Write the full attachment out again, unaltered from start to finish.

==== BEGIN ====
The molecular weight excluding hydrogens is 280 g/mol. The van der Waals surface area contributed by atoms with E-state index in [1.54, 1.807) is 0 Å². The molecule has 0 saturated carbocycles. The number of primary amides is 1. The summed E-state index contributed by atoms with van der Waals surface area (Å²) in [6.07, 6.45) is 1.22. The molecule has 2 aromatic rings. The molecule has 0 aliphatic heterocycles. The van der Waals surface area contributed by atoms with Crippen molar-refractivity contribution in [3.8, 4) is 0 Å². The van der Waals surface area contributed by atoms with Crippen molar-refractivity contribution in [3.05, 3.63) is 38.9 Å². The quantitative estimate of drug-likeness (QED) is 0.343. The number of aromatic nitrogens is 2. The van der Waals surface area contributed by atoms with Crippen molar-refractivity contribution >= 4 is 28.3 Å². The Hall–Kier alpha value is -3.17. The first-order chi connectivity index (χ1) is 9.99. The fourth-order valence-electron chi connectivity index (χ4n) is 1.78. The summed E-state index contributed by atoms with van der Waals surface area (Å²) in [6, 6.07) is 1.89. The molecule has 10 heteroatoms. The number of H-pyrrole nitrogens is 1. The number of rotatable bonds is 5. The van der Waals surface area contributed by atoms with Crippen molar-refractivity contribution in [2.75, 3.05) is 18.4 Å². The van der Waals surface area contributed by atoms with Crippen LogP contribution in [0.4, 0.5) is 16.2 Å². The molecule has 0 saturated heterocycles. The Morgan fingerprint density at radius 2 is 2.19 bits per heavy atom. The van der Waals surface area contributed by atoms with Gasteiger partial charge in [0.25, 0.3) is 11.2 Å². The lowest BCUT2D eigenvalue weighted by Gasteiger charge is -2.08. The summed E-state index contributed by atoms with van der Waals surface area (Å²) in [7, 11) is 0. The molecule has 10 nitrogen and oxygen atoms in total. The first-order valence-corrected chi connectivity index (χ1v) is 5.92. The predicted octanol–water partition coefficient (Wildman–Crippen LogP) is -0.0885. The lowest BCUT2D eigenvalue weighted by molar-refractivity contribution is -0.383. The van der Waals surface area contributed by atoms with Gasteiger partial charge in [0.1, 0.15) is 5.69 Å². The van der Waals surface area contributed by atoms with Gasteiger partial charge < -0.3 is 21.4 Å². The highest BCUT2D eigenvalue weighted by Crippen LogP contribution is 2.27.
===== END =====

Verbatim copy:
The molecular weight excluding hydrogens is 280 g/mol. The van der Waals surface area contributed by atoms with E-state index in [1.54, 1.807) is 0 Å². The molecule has 0 saturated carbocycles. The number of primary amides is 1. The summed E-state index contributed by atoms with van der Waals surface area (Å²) in [6.07, 6.45) is 1.22. The molecule has 2 aromatic rings. The molecule has 0 aliphatic heterocycles. The van der Waals surface area contributed by atoms with Crippen molar-refractivity contribution in [3.8, 4) is 0 Å². The van der Waals surface area contributed by atoms with Crippen molar-refractivity contribution in [3.05, 3.63) is 38.9 Å². The quantitative estimate of drug-likeness (QED) is 0.343. The number of aromatic nitrogens is 2. The van der Waals surface area contributed by atoms with Crippen molar-refractivity contribution >= 4 is 28.3 Å². The Hall–Kier alpha value is -3.17. The first-order chi connectivity index (χ1) is 9.99. The fourth-order valence-electron chi connectivity index (χ4n) is 1.78. The summed E-state index contributed by atoms with van der Waals surface area (Å²) in [6, 6.07) is 1.89. The molecule has 10 heteroatoms. The number of H-pyrrole nitrogens is 1. The number of rotatable bonds is 5. The van der Waals surface area contributed by atoms with Crippen molar-refractivity contribution in [2.75, 3.05) is 18.4 Å². The van der Waals surface area contributed by atoms with Crippen LogP contribution in [0.4, 0.5) is 16.2 Å². The molecule has 0 saturated heterocycles. The Morgan fingerprint density at radius 2 is 2.19 bits per heavy atom. The van der Waals surface area contributed by atoms with Gasteiger partial charge in [0.25, 0.3) is 11.2 Å². The lowest BCUT2D eigenvalue weighted by Gasteiger charge is -2.08. The summed E-state index contributed by atoms with van der Waals surface area (Å²) in [7, 11) is 0. The molecule has 10 nitrogen and oxygen atoms in total. The first-order valence-corrected chi connectivity index (χ1v) is 5.92. The predicted octanol–water partition coefficient (Wildman–Crippen LogP) is -0.0885. The lowest BCUT2D eigenvalue weighted by molar-refractivity contribution is -0.383. The van der Waals surface area contributed by atoms with Gasteiger partial charge in [0.1, 0.15) is 5.69 Å². The van der Waals surface area contributed by atoms with Gasteiger partial charge < -0.3 is 21.4 Å². The highest BCUT2D eigenvalue weighted by Crippen LogP contribution is 2.27.